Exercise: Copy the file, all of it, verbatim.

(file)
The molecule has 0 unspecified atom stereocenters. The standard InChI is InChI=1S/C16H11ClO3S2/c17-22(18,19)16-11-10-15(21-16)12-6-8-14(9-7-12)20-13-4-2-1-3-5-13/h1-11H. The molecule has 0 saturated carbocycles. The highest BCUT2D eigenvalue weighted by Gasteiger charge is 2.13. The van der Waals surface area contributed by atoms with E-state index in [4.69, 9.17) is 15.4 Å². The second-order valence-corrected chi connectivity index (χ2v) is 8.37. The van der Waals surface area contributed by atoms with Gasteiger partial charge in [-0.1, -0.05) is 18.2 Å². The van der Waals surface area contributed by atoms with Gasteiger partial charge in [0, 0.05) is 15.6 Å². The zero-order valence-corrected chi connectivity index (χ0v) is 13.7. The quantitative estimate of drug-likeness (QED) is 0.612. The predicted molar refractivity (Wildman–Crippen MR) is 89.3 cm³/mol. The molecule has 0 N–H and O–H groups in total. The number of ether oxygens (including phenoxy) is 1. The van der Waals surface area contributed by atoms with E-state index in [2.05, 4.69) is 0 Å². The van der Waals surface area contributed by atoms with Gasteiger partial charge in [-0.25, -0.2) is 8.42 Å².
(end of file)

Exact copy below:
The molecule has 0 unspecified atom stereocenters. The standard InChI is InChI=1S/C16H11ClO3S2/c17-22(18,19)16-11-10-15(21-16)12-6-8-14(9-7-12)20-13-4-2-1-3-5-13/h1-11H. The molecule has 0 saturated carbocycles. The highest BCUT2D eigenvalue weighted by Gasteiger charge is 2.13. The van der Waals surface area contributed by atoms with E-state index in [4.69, 9.17) is 15.4 Å². The second-order valence-corrected chi connectivity index (χ2v) is 8.37. The van der Waals surface area contributed by atoms with Gasteiger partial charge in [-0.1, -0.05) is 18.2 Å². The van der Waals surface area contributed by atoms with Gasteiger partial charge in [0, 0.05) is 15.6 Å². The zero-order valence-corrected chi connectivity index (χ0v) is 13.7. The quantitative estimate of drug-likeness (QED) is 0.612. The predicted molar refractivity (Wildman–Crippen MR) is 89.3 cm³/mol. The molecule has 0 N–H and O–H groups in total. The number of ether oxygens (including phenoxy) is 1. The van der Waals surface area contributed by atoms with E-state index in [2.05, 4.69) is 0 Å². The van der Waals surface area contributed by atoms with Gasteiger partial charge in [-0.25, -0.2) is 8.42 Å².